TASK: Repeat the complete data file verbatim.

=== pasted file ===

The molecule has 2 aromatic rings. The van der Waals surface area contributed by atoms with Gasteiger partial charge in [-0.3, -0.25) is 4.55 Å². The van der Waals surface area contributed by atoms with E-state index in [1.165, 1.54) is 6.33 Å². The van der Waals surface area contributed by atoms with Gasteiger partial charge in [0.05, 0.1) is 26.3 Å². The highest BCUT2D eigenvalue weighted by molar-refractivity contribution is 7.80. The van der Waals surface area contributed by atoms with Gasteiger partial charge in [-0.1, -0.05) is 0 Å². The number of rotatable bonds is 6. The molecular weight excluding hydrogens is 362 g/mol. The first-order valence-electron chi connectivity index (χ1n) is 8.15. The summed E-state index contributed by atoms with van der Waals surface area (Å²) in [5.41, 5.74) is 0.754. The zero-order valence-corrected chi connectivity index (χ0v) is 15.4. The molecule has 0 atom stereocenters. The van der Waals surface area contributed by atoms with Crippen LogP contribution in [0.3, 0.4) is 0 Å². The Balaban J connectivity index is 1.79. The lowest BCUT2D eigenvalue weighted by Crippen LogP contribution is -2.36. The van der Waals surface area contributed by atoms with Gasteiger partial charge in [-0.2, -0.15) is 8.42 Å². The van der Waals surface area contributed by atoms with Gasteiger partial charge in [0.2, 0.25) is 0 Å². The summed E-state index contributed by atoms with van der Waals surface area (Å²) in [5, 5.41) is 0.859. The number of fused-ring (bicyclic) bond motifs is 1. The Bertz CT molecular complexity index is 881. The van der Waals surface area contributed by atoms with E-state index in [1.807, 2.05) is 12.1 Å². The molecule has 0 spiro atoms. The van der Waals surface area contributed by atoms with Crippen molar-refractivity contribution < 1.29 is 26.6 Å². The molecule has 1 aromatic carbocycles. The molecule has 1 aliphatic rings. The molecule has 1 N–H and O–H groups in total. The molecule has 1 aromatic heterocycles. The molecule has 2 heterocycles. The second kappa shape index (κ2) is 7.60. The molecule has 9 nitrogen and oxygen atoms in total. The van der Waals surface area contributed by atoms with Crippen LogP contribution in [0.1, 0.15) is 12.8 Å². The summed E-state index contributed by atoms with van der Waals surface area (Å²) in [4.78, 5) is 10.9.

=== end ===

The molecule has 2 aromatic rings. The van der Waals surface area contributed by atoms with Gasteiger partial charge in [-0.3, -0.25) is 4.55 Å². The van der Waals surface area contributed by atoms with E-state index in [1.165, 1.54) is 6.33 Å². The van der Waals surface area contributed by atoms with Gasteiger partial charge in [0.05, 0.1) is 26.3 Å². The highest BCUT2D eigenvalue weighted by molar-refractivity contribution is 7.80. The van der Waals surface area contributed by atoms with Gasteiger partial charge in [-0.1, -0.05) is 0 Å². The number of rotatable bonds is 6. The molecular weight excluding hydrogens is 362 g/mol. The first-order valence-electron chi connectivity index (χ1n) is 8.15. The summed E-state index contributed by atoms with van der Waals surface area (Å²) in [5.41, 5.74) is 0.754. The zero-order valence-corrected chi connectivity index (χ0v) is 15.4. The molecule has 0 atom stereocenters. The van der Waals surface area contributed by atoms with Crippen LogP contribution in [0.3, 0.4) is 0 Å². The Balaban J connectivity index is 1.79. The lowest BCUT2D eigenvalue weighted by Crippen LogP contribution is -2.36. The van der Waals surface area contributed by atoms with Gasteiger partial charge in [-0.2, -0.15) is 8.42 Å². The van der Waals surface area contributed by atoms with Gasteiger partial charge in [0.2, 0.25) is 0 Å². The summed E-state index contributed by atoms with van der Waals surface area (Å²) in [5, 5.41) is 0.859. The number of fused-ring (bicyclic) bond motifs is 1. The Bertz CT molecular complexity index is 881. The van der Waals surface area contributed by atoms with E-state index in [1.807, 2.05) is 12.1 Å². The molecule has 0 spiro atoms. The van der Waals surface area contributed by atoms with Crippen molar-refractivity contribution < 1.29 is 26.6 Å². The molecule has 1 aromatic carbocycles. The molecule has 1 aliphatic rings. The molecule has 1 N–H and O–H groups in total. The molecule has 1 aromatic heterocycles. The molecule has 2 heterocycles. The second kappa shape index (κ2) is 7.60. The molecule has 9 nitrogen and oxygen atoms in total. The van der Waals surface area contributed by atoms with Crippen LogP contribution in [0.1, 0.15) is 12.8 Å². The summed E-state index contributed by atoms with van der Waals surface area (Å²) in [4.78, 5) is 10.9.